By Ari Schnitzer | Copy Editor
The once rare D-68 strain of the enterovirus has hit Dallas this fall. The virus, which has been spreading across the entire nation since the summer and continues to spread, is still very active in DFW as well as in many other major cities.
The virus has been showing up in children more than any other demographic of people. Ten children in Dallas Country were hospitalized with the virus this past fall, according to the Centers for Disease Control and Prevention.
“I didn’t know the virus was this serious,” junior Taylor Horlick said.
News about the resurgence of the enterovirus hasn’t hit the media with the same force as news of Ebola cases. As hysteria about Ebola rages on, word about the Enterovirus continues to fly under the radar, despite the fact that hundreds have been diagnosed in the U.S. with enterovirus, compared to the four victims who have been diagnosed with Ebola on American soil.
“It amazes me the amount of attention Ebola receives compared to this Enterovirus,” junior Daniel Czornyj said. “To know that 10 children have been left partially paralyzed, I’m shocked that I didn’t hear about this more on the news.”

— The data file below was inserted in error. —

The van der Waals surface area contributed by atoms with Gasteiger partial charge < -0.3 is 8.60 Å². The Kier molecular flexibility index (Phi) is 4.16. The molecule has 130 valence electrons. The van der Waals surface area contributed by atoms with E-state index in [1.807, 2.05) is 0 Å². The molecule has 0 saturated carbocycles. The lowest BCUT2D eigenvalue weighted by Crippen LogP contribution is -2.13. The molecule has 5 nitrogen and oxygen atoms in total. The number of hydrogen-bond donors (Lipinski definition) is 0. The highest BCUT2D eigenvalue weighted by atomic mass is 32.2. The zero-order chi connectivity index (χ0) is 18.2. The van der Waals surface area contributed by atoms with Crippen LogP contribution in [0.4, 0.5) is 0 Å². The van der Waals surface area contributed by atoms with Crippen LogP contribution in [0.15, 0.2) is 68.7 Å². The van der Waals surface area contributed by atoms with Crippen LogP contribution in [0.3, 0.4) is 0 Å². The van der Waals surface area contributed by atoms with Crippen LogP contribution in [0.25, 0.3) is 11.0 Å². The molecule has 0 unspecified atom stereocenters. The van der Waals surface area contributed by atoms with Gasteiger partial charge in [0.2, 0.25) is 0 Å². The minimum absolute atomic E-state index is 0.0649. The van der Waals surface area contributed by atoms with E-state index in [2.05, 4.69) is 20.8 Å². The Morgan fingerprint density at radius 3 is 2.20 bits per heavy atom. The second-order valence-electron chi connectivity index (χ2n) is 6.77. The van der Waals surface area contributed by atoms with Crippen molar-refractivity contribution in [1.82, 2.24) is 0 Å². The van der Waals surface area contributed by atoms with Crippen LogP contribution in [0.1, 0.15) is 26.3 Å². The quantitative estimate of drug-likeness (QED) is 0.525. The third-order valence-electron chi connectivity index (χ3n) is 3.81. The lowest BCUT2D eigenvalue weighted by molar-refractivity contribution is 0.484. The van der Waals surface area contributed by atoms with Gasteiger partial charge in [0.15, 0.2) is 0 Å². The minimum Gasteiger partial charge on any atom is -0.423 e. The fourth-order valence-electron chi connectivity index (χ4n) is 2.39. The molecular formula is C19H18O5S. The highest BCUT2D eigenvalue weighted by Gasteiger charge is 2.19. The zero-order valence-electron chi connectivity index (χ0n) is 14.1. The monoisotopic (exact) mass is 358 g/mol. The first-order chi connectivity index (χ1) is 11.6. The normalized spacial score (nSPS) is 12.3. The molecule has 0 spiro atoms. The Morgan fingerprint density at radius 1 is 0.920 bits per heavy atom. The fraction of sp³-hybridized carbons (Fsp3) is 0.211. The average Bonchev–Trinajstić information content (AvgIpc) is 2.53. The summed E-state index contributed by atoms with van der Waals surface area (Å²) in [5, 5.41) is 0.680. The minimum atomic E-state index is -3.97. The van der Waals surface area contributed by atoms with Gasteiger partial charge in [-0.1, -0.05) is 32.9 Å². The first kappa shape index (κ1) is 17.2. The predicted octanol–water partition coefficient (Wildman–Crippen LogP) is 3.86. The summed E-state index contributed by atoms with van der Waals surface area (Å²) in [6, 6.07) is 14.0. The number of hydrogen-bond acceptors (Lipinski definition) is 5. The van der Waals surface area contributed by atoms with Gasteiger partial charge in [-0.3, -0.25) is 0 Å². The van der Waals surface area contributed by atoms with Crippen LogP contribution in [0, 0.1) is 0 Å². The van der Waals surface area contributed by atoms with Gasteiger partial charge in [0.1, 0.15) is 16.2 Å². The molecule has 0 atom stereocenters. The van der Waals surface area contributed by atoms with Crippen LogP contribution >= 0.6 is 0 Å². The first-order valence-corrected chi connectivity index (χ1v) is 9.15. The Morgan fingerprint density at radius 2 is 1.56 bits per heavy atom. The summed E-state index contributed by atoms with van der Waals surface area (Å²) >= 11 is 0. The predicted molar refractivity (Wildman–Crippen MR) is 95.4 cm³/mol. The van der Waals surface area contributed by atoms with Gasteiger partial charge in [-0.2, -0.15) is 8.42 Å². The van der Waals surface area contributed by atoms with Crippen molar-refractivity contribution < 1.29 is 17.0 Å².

The virus can produce symptoms similar to the common cold, and at first it can be hard to detect. It commonly leads to severe respiratory problems, particularly with young children.
There is no vaccine for the virus. However, there is a vaccine for the flu, and because the Enterovirus and the flu have similar symptoms, it’s possible to rule one of the two out if a patient has had his flu shot.
The virus originally resurfaced in the Midwest region of the country and eventually made its way down to North Texas around late August and early September. It doesn’t appear to be going away anytime soon, as word has been heard about the virus’s arrival in Arizona. So far, the virus has infected around 700 people in this country.
The closer to winter, the safer people become. The enterovirus season is primarily summer and fall.